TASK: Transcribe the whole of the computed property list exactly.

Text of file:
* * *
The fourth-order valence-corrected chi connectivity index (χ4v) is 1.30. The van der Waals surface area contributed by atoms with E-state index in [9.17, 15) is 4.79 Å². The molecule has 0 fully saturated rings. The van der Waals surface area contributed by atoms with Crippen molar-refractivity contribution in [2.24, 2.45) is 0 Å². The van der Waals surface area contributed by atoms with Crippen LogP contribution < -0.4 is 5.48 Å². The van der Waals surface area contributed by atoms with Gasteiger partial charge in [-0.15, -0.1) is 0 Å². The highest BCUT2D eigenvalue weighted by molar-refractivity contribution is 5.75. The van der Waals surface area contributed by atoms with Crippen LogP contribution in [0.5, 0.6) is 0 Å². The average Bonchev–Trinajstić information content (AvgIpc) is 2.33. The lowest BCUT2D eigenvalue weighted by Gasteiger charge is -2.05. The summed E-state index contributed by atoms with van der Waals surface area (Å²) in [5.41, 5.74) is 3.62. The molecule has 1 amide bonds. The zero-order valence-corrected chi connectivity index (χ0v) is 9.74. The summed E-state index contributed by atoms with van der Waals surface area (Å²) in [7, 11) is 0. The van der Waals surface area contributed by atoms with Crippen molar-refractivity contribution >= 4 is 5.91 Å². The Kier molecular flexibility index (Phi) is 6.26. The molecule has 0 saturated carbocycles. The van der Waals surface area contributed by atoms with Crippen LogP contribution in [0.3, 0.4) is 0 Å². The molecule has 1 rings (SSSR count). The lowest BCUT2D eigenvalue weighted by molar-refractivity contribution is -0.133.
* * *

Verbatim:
The fourth-order valence-corrected chi connectivity index (χ4v) is 1.30. The van der Waals surface area contributed by atoms with E-state index in [9.17, 15) is 4.79 Å². The molecule has 0 fully saturated rings. The van der Waals surface area contributed by atoms with Crippen molar-refractivity contribution in [2.24, 2.45) is 0 Å². The van der Waals surface area contributed by atoms with Crippen LogP contribution < -0.4 is 5.48 Å². The van der Waals surface area contributed by atoms with Gasteiger partial charge in [-0.15, -0.1) is 0 Å². The highest BCUT2D eigenvalue weighted by molar-refractivity contribution is 5.75. The van der Waals surface area contributed by atoms with Crippen LogP contribution in [0.5, 0.6) is 0 Å². The average Bonchev–Trinajstić information content (AvgIpc) is 2.33. The lowest BCUT2D eigenvalue weighted by Gasteiger charge is -2.05. The summed E-state index contributed by atoms with van der Waals surface area (Å²) in [5.41, 5.74) is 3.62. The molecule has 1 amide bonds. The zero-order valence-corrected chi connectivity index (χ0v) is 9.74. The summed E-state index contributed by atoms with van der Waals surface area (Å²) in [7, 11) is 0. The van der Waals surface area contributed by atoms with Crippen molar-refractivity contribution >= 4 is 5.91 Å². The Kier molecular flexibility index (Phi) is 6.26. The molecule has 0 saturated carbocycles. The van der Waals surface area contributed by atoms with Crippen LogP contribution in [0.3, 0.4) is 0 Å². The molecule has 1 rings (SSSR count). The lowest BCUT2D eigenvalue weighted by molar-refractivity contribution is -0.133.